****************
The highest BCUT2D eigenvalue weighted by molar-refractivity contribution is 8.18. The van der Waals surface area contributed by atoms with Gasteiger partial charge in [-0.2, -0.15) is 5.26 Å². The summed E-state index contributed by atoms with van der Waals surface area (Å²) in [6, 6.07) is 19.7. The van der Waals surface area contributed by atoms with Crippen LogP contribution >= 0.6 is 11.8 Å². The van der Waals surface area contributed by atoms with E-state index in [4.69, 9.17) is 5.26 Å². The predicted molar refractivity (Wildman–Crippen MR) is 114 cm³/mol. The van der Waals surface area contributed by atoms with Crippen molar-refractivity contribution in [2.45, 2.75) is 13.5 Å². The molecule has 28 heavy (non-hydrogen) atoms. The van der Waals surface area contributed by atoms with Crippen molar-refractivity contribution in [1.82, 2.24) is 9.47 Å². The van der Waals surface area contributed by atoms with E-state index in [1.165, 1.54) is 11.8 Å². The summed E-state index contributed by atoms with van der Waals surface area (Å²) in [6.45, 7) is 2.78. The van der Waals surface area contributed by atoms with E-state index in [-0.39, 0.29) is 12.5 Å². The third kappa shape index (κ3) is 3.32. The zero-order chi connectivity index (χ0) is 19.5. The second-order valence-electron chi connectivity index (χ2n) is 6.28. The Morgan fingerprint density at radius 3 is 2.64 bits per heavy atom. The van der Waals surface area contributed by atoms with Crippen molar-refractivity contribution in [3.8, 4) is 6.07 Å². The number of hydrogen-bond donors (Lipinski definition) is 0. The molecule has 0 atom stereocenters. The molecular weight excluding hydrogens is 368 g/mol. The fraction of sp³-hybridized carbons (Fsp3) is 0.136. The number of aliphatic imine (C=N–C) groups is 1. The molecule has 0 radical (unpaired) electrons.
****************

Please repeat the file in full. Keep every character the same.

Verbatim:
The highest BCUT2D eigenvalue weighted by molar-refractivity contribution is 8.18. The van der Waals surface area contributed by atoms with Gasteiger partial charge in [-0.2, -0.15) is 5.26 Å². The summed E-state index contributed by atoms with van der Waals surface area (Å²) in [6, 6.07) is 19.7. The van der Waals surface area contributed by atoms with Crippen LogP contribution >= 0.6 is 11.8 Å². The van der Waals surface area contributed by atoms with E-state index in [4.69, 9.17) is 5.26 Å². The predicted molar refractivity (Wildman–Crippen MR) is 114 cm³/mol. The van der Waals surface area contributed by atoms with Crippen molar-refractivity contribution in [2.45, 2.75) is 13.5 Å². The molecule has 28 heavy (non-hydrogen) atoms. The van der Waals surface area contributed by atoms with Crippen molar-refractivity contribution in [1.82, 2.24) is 9.47 Å². The van der Waals surface area contributed by atoms with E-state index in [1.165, 1.54) is 11.8 Å². The summed E-state index contributed by atoms with van der Waals surface area (Å²) in [6.45, 7) is 2.78. The van der Waals surface area contributed by atoms with E-state index in [-0.39, 0.29) is 12.5 Å². The third kappa shape index (κ3) is 3.32. The zero-order chi connectivity index (χ0) is 19.5. The second-order valence-electron chi connectivity index (χ2n) is 6.28. The Morgan fingerprint density at radius 3 is 2.64 bits per heavy atom. The van der Waals surface area contributed by atoms with Crippen molar-refractivity contribution in [3.8, 4) is 6.07 Å². The number of hydrogen-bond donors (Lipinski definition) is 0. The molecule has 0 atom stereocenters. The molecular weight excluding hydrogens is 368 g/mol. The fraction of sp³-hybridized carbons (Fsp3) is 0.136. The number of aliphatic imine (C=N–C) groups is 1. The molecule has 0 radical (unpaired) electrons.